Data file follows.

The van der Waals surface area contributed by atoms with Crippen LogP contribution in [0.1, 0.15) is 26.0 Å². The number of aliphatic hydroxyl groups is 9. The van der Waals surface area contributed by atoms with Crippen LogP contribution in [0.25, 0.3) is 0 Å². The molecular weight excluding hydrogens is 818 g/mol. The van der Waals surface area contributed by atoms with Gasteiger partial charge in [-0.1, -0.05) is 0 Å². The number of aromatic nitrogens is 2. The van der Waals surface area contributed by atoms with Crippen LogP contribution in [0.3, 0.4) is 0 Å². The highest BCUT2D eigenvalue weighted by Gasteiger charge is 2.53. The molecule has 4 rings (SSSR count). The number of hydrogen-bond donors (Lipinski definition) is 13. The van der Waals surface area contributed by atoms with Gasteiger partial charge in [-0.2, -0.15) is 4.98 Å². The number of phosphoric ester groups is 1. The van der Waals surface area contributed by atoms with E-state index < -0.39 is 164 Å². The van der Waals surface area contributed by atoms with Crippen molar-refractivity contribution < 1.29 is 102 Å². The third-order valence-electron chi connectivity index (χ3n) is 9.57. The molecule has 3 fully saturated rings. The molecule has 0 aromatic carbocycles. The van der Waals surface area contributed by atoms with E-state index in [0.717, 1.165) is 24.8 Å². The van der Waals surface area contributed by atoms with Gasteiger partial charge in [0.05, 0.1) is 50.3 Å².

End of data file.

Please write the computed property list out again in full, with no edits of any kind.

The van der Waals surface area contributed by atoms with Crippen LogP contribution in [0.1, 0.15) is 26.0 Å². The number of aliphatic hydroxyl groups is 9. The van der Waals surface area contributed by atoms with Crippen LogP contribution in [0.25, 0.3) is 0 Å². The molecular weight excluding hydrogens is 818 g/mol. The van der Waals surface area contributed by atoms with Gasteiger partial charge in [-0.1, -0.05) is 0 Å². The number of aromatic nitrogens is 2. The van der Waals surface area contributed by atoms with Crippen LogP contribution in [0.3, 0.4) is 0 Å². The highest BCUT2D eigenvalue weighted by Gasteiger charge is 2.53. The molecule has 4 rings (SSSR count). The number of hydrogen-bond donors (Lipinski definition) is 13. The van der Waals surface area contributed by atoms with Gasteiger partial charge in [-0.2, -0.15) is 4.98 Å². The number of phosphoric ester groups is 1. The van der Waals surface area contributed by atoms with E-state index < -0.39 is 164 Å². The van der Waals surface area contributed by atoms with Crippen molar-refractivity contribution < 1.29 is 102 Å². The third-order valence-electron chi connectivity index (χ3n) is 9.57. The molecule has 3 fully saturated rings. The molecule has 0 aromatic carbocycles. The van der Waals surface area contributed by atoms with E-state index in [0.717, 1.165) is 24.8 Å². The van der Waals surface area contributed by atoms with Gasteiger partial charge in [0.05, 0.1) is 50.3 Å².